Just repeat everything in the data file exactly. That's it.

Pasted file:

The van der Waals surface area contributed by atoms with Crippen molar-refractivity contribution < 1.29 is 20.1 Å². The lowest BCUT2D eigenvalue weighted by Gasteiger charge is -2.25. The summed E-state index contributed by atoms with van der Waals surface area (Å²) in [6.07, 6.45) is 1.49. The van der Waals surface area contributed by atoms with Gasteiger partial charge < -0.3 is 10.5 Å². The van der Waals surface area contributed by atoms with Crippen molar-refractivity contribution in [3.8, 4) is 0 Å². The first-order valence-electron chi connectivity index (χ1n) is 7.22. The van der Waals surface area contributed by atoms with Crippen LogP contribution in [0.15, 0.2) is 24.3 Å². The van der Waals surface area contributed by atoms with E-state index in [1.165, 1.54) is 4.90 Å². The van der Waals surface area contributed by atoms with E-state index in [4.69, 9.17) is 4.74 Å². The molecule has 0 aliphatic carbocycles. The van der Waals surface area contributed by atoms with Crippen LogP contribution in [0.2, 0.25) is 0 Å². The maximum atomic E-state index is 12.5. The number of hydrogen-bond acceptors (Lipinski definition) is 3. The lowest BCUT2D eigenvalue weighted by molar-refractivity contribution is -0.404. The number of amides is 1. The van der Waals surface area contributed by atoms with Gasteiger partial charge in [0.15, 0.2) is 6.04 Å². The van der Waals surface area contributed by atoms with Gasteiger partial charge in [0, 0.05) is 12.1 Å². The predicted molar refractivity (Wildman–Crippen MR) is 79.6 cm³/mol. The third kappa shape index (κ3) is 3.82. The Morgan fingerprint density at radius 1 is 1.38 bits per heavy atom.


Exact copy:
The van der Waals surface area contributed by atoms with Crippen molar-refractivity contribution < 1.29 is 20.1 Å². The lowest BCUT2D eigenvalue weighted by Gasteiger charge is -2.25. The summed E-state index contributed by atoms with van der Waals surface area (Å²) in [6.07, 6.45) is 1.49. The van der Waals surface area contributed by atoms with Gasteiger partial charge < -0.3 is 10.5 Å². The van der Waals surface area contributed by atoms with Crippen molar-refractivity contribution in [3.8, 4) is 0 Å². The first-order valence-electron chi connectivity index (χ1n) is 7.22. The van der Waals surface area contributed by atoms with Crippen LogP contribution in [0.15, 0.2) is 24.3 Å². The van der Waals surface area contributed by atoms with E-state index in [1.165, 1.54) is 4.90 Å². The van der Waals surface area contributed by atoms with E-state index in [4.69, 9.17) is 4.74 Å². The molecule has 0 aliphatic carbocycles. The van der Waals surface area contributed by atoms with Crippen LogP contribution in [0.2, 0.25) is 0 Å². The maximum atomic E-state index is 12.5. The number of hydrogen-bond acceptors (Lipinski definition) is 3. The lowest BCUT2D eigenvalue weighted by molar-refractivity contribution is -0.404. The number of amides is 1. The van der Waals surface area contributed by atoms with Gasteiger partial charge in [0.15, 0.2) is 6.04 Å². The van der Waals surface area contributed by atoms with Gasteiger partial charge in [0, 0.05) is 12.1 Å². The predicted molar refractivity (Wildman–Crippen MR) is 79.6 cm³/mol. The third kappa shape index (κ3) is 3.82. The Morgan fingerprint density at radius 1 is 1.38 bits per heavy atom.